John Gay

Austin Dobson, in The English Poets: Selections with Critical Introductions, ed. Thomas Humphry Ward (1880) 3:145-47.

Gay appears to have been one of those easy-tempered, indolent, irresponsible good creatures, whose lot in this world would probably be either pitiful or tragic, if a beneficent Fate did not provide them with charitable friends who watch over them with almost parental solicitude. Pope, Swift, Arbuthnot, Bolingbroke, seem to have cherished a genuine affection for him; and in later life the Duke and Duchess of Queensbury received him into their house, and took care both of the helpless poet and his money. His first poem, Rural Sports, though it contains some happy descriptive passages, is of the "toujours bien, jamais mieux" order of performance. Its dedication, however, procured him the acquaintance of Pope. The Shepherd's Week, his next effort, was in fact suggested by Pope, who, fresh from his covert attack in the Guardian (Monday, April 27, 1713) on the sham pastoral of Ambrose Philips, foresaw what powerful assistance Gay's observant humour and knowledge of the country would furnish to his cause. The rustic life was to be depict with the gilt off, and the right simple Eclogue essayed "after the true indent guise of Theocritus." "Thou wilt not find my Shepherdesses," says the author's proem, "idly piping upon oaten Reeds, but milking the Kine, tying up the Sheaves, or, if the Hogs are astray, driving them to their Styes. My Shepherd gathereth none other Nosegays but what are the growth of our own Fields; he sleepeth not under Myrtle shades, but under a Hedge; nor doth he vigilantly defend his Flocks from Wolves, because there are none." Like Fielding's novel of Joseph Andrews, the execution of The Shepherd's Week was far superior to its avowed object of mere ridicule. In spite of their barbarous "Bumkinets" and "Grubbinols," Gay's eclogues abound with interesting folk-lore and closely-studied rural pictures. We see the country-girl burning hazel-nuts to find her sweet-heart, or presenting the faithless Colin with a knife with a "posy" on it, or playing "Hot Cockles," or listening to Gillian of Croydon and Patient Grissel. There are also sly strokes of kindly satire, as when the shepherds are represented fencing the grave of Blouzelinda against the prospective inroads of the parson's horse and cow, which have the right of grazing in the churchyard; or when that dignitary, in consideration of the liberal sermon-fee, "Spoke the Hour-glass in her praise — quite out." These little touches (and there are a hundred more) make us sure that we are reading no mere caricature; but that the country-life of that age of Queen Anne, which her poet loyally declares to be the only "Golden Age," is truly and faithfully brought before us.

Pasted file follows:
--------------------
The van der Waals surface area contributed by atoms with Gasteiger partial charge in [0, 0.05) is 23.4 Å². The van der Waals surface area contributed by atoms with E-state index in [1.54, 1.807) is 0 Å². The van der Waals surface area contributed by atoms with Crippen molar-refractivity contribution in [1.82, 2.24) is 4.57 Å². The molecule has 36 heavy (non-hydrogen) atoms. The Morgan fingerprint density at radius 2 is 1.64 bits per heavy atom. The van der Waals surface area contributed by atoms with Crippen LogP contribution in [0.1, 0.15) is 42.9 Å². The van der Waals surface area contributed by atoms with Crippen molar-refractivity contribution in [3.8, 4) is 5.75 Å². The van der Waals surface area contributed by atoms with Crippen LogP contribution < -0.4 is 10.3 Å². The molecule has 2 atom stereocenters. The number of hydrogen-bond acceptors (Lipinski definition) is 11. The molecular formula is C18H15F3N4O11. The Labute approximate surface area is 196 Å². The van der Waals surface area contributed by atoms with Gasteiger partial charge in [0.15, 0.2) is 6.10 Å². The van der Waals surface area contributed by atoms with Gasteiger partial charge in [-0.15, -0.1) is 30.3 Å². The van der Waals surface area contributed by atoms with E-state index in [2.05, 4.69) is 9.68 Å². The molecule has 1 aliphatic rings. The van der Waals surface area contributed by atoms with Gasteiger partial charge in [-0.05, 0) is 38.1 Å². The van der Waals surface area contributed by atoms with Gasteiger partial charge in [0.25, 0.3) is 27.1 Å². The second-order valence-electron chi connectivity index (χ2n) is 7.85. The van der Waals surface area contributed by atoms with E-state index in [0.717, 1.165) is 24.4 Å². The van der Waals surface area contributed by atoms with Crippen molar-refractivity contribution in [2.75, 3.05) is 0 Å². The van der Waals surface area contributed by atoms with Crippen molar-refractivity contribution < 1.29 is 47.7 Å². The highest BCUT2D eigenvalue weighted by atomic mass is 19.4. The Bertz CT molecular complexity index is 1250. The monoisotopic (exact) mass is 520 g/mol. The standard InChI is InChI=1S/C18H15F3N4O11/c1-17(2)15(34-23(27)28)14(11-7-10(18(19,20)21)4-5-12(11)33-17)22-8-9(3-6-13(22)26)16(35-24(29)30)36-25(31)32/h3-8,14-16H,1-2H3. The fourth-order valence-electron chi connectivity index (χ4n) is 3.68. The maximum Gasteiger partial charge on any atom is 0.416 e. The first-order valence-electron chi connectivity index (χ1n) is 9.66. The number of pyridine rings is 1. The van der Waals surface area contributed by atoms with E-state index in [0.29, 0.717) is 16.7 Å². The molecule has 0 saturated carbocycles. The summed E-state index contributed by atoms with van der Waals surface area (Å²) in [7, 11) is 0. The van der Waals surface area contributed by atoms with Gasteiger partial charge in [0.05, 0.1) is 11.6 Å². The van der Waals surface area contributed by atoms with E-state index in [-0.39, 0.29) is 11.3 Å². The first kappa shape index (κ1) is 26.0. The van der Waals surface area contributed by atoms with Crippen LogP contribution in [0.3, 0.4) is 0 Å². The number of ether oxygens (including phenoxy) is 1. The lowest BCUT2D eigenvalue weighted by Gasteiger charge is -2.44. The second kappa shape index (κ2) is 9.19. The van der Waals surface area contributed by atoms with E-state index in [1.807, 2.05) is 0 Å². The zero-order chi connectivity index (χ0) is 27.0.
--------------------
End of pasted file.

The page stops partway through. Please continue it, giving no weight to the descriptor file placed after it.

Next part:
The Shepherd's Week was followed by Trivia, for which, the preface tells us, the author received several hints from Swift, with whose City Shower it has affinities. It is a lively and humourous description of the London streets circa 1716, and has an antiquarian as well as a poetical value. The farce of The What dye Call It contains the musical ballad "'Twas when the seas were roaring," which we quote. Gay's only other important work (for the Beggar's Opera does not come within our limits) is the Fables, which in 1726 he prepared for the edification of the young Duke of Cumberland. As a fabulist he is easy and colloquial; and his work is distinguished by good-humour and good-sense; but he fails to reach the happy negligence and the supreme art of La Fontaine. The Hare and many Friends is a fair sample of his manner; and it is of additional interest as being in some measure a personal utterance, though the records of his life show that, in spite of his disappointments of court favour, he seldom failed in finding a Monmouth or a Burlington to soothe his wounded feelings. Moreover, the profits from his works, which enabled him, in spite of losses, to die worth a considerable sum, could not have been inconsiderable.

The Fables are Gay's most extensive effort. His remaining works consist of Epistles, Town Eclogues, Tales, and Miscellaneous Pieces. The Epistles are sprightly and familiar. One of them, A Welcome from Greece, addressed to Pope on his having finished his translation of the Iliad, has an unexpected vivacity and lyric movement. It is in an ottava-rima earlier than Frere or Byron; and exhibits the poet's contemporaries assembling to greet him after his six years' toil. Prior, Congreve, Steele, Chandos, Bathurst, — few of the illustrious names of the age are absent. Nor are the other sex unrepresented:—

What lady's that, to whom he gently bends?
Who knows not her? ah! those are Wortley's eyes!
How art thou honoured, numbered with her friends!
For the distinguishes the good and wise.
The sweet-tongued Murray near her side attends;
Now to my heart the glance of Howard flies;
Now Hervey, fair of face, I mark full well,
With thee, Youth's youngest daughter, sweet Lepell.

As to Gay's Town Eclogues, they are neither better nor worse than Lady Mary's own; and probably had a like origin, ridicule of Ambrose Philips. His Tales have the indelicacy but not the grace of Prior's. Of his songs and ballads, that of Sweet William's Fare-well to Black-Eyed Susan is too well-known to need description; and too great a favourite to be omitted from any anthology. Damon and Cupid and The Lady's Lamentation are other examples of that singing faculty which Gay possessed in so marked a degree, and which contributed so triumphantly to the success of the Beggar's Opera.